14 THE PRINCE OF WALL STREET. coveIJ' In the meantime I will consult with the head of the Wall Street Detective Bureau, and see if I can make a case against Clay and his a&<>ociate, Bassett. I think that is all I need to say to you to-night. Do not fail to call here at eight in the morning for the bonds." Frank assured Mr. Holland that he would be on hand at the hour mentioned, and then bade his employer good night. It was two when he got home, and he found his mother and sister Bessie sitting up, very much worried over his non-appearance. "Why, Frankie, where have you been?" asked his sister, who let him in. "Well, I've been to two boss's house for one." "You never told us that you expected to call on Mr. Holland. YoU' said you'd be. home early, and here it is after two o'clock. We've both been imagining all sorts of dreadful things in connection with your unexplained detention." "What happened to yolll' head, Frank?" asked his mother, noting, with some ala.rm, the cut on his forehead. "That happened to me in the cab. Some boy threw a stone through the glass, not intentionally, I suppose, and it struck me. Such accidents are liable to occur in New York, any time," he said, lightly. "It might have put your eye out," she said, with some concern. '"That's true. It might have done so, but fortunately it did not. Now go to bed, both of you. I shall w.ant to be called not later than six thirty, as I've got to be at Mr. Holland's house at eight." Frank thus avoided going into particulars about his night's adventures, as he knew that it only would disturb his mother. Next morning he delivered the bonds to Mr. Austin, and fold that gentleman: what he had been through the night before. "You're a pretty smart boy to get out of it as well as you did, and to recover the securities also," was that gentle man's admiring comment. Frank reached the office half an hour late that morning. Lawrence Clay was at his desk, as the boy soon f()Und out when he went in to tell Kittie that she was wanted in the private office. Clay looked at hiIIJ.>furtively, but Fra.nk paid no attention to him. That afternoon a quiet-looking man called at the office and asked to see Mr. Hofland. Frank showed him into the private room. Presently the broker rang for his messenger. When Frank responded, Mr. HoHand said: "Frank, this is Detective Hennessy. Ten him the story of tlie bond robbery'of last night." The boy complied, and the detective. made several notes. "Do you know the street and number of the house to which you were brought?" inquired the officer. "I know the street, and can point out the house, but I did not take the number," answered the young messenger. "Then we will go up there and you can point it out to me. As for this clerk of yours, Mr. :Siolland, I will keep my eye on his movements and see what I can find out about him. It is probable he will enable me to spot his associate in a day or so." As it was nearly time for Frank to leave the office for the day, t.he broker told him to go with the detective at once, and the two departed together. Two days later the officer made a report to Mr. Holland that rather opened his eyes as to the real character and habits of his margin clerk. The report of itself, without reference to the connection Clay had with th:e bond affair, would have furnished sufficient ground for the trader to wish to get rid of him. Clay was therefore slated for a bounce as soon as Mr. Holland had concluded his business with the pool inter ested in booming N. & 0. stock. In the meantime Clay had met Bassett again and learned of Whiteley's escape from the house that night. Bassett, howe ver, believed that the package he had locked up in a Tenderloin saloon-keeper's sa.fe still contained the bonds, and looked to see them advertised for. Lawrence Clay, however, was rather disturbed by the situation, thougli he entertained no idea tl:!at any suspicion attached to him. He was worried because no mention was made in the office about the loss of the bonds, nor had anything ap peared in the newspapers bearing on the subject. Furthermore, Frank Whiteley had neither lost his job, nor did he appear to be disturbed about his late night ad venture. "I don't like the looks o f things," Clay remarked to Bassett, three nights after the occurrence. "I'm certain there is a qui e t investigation going on under the surface by detectives, e>f course. Whiteley, to judge by his demeanf all responsibility in the matter. It i s evident that he doesn't know that I was at the bottom of it or I should have had an unpleasant intervww with Hol land." "Then why need you bother yourself on the subject?" replied Bassett. "Because there is no telling what a detective may find oot. Has that house been visited by any sleuth since that night?" "Not that I have heard." "You hav en't been the re since, have you?" "No. I shall keep away until this matter has blown over." "Well, you can't be too careful, Bassett. I scent danger in the very tliat the robbery has been kept so pro foundly s ecret. Not a hint has been given out in the office, and the bonds have not been advertised for. Even i they are later on I'm afraid it will be a delicate matter to ne gotiate for their return, fol' the boy's prematuri) escape shows that crooked business was a.t work; and then Hol land knows that he never sent a cab for Whiteley. You made a big mi s take in fetching the boy to. tliat house. You should have taken tlie bonds from him in the cab and then dumped him out into some convenient areaway. It looks to me as if we'll never be able to realize anything out of the job, which will be pretty tough on me, as I depended on getting hold of enough cash through it to buy N. & 0. a few days." "Oh, the game isn't up yet," replied Bassett, coolly, as he led the way to a nearby saloon, neither man being aware that Detective Hennessy was watching them at the moment.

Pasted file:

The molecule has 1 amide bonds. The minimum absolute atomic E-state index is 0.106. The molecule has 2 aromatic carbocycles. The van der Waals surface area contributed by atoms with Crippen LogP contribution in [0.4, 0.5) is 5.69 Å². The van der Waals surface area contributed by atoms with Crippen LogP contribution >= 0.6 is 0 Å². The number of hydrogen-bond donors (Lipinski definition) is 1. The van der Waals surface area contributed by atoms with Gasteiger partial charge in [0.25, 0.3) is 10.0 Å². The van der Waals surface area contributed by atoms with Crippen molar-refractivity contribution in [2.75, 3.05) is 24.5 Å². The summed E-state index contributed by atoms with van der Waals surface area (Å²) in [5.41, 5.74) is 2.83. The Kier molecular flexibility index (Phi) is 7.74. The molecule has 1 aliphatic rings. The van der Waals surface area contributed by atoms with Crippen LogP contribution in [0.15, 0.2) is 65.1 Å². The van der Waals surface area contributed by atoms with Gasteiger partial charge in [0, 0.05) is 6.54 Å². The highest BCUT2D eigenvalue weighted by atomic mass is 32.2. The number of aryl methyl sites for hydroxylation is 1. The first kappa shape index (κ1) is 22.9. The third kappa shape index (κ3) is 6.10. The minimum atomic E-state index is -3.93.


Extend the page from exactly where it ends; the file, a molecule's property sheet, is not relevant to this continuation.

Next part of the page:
TIIU PRINCE OF \YALL TREET. 15 CHAPTER IX. LA WRE TCE OLAY GETS l'l' IN TJIE NECK. Frank, in the meantime, didn't overlook the fact that he had got hold of another tip that had all the earmarks of a sure winner, for Mr. Holland had a good as admitted to him that night at his house that he wa interested in a big dea1 connected with & 0. On the morning aiter the bond robbery be looked the stock up in the daily market report and found that it was going at 52. After that he kept his eye on it and noticed that it was ubject to con tant fl.uch1ations in price, closing each day a lii.tlc lower than the day previous. Finally it reaohed 47, a.ncl for two davs remained a.t about that figure, then it started to ri. e again, but only a fraction of a point at interval .. "I gut'."s it's as low a it' going to go," thought Frank. "I'd heifer buy now before it get any higher, !'O as to gather all the cream. It's funn!' how many people never start in buying till the skim-milk period is reached, and then they wonder why it is they get left. There is only one way to do if you want to make money out of stocks. Study them well. Watch for them to f!;O down and then buy. When they go up, eU out. Thi idea of buying stocks when they re high is pure foolishness. Not any of that thing for me." So Frank went directlv to the little bank in Nassau treet and invested all hi funds in 300 shares of N. &-0., at 47 5-8, on a margin of ten per cent. Re also told Ben to buy the tock, ai::suring him that he had information pointing to a ri e in the price in the near future. Ben believed him, and bought 75 hares at 4 From that day N. & 0. cootinued to go up, especially as the ge-neral market improved in tone, and it reached 56 before many people noticed that it was a good strt, a good many peculators took notice and sent buying orders for the stock to their brokers. Of course the increased demand for the stock, which was l'ather hard to get at this stage of the game, ent the price up higher, and it was presently quoted at 64. Next day it went to 67, and then Frank began to con sider the queRtion of selling out. Befo1 he had quite made up hi mind it reached 75. "'fhnt's a high a I'm going to ri k it," he said to him self, and took the first chance he got to run up to the bank and order his 300 shares to be sold. The stock went at 76, anen't the least inclination to go out and paint the town red. I'm rather surprised that I take it so eool. Once I thought that if I ever came to make $1,000 nothing would hold me in, but I find that I look on the matter differently now." At that moment Mr. Holland's bell rang for him and he lrnd to leave her. 'rhat night Frank carried home $800, of which he gave his mother $700 and Bess $100. It was a delightful surprise for them to learn that he had made a big winning in the stock market. "We must move to a better flat now, mother," said Bes ie, "and put on a little more style. We can easily afford to do it." '"fhat's right," nodded Frank. "You want to get into the wim, for some day I hope to become a millionaire." "I hope you will," laughed Bessie. "But it will take a 1ong time to make a whole million, if you ever do." Two days later the syndicate having unloaded their hold ings at a big profit, N. & 0. began to go down again. Its fall, however, wal3 gradual, and there was no panic on the market. On the following Saturday, Mr. Holland called Law renre Clay into bis private room and told him that he would have to di pense with his services. Clay was taken by surprise, and asked the cause of bis di missal. Then the broker told him a few things that startled him. Olav however, vigorously denied his guilt. Mr. Holland called Frank in and made him tell all that came under his observation at the house where Bassett had taken him in the cab. Clay was imply paralyzed by his revelations. 'l'hc broker completed his discomfiture by telling him what Detective Henne y had found out about him. Tho margin clerk couidn't fintl any words to defend him i:;ell with, and so threw hi hands. I'm a ruined man," he ga ped, with ashen face. "I'll neYer be able to get another position in the Street." "You ought to be thankful that you've escaped arrest and the degradation of a cell at the Tombs. 'J'he cashier will hand you your money." Lawrence Clay left the room like a man who had received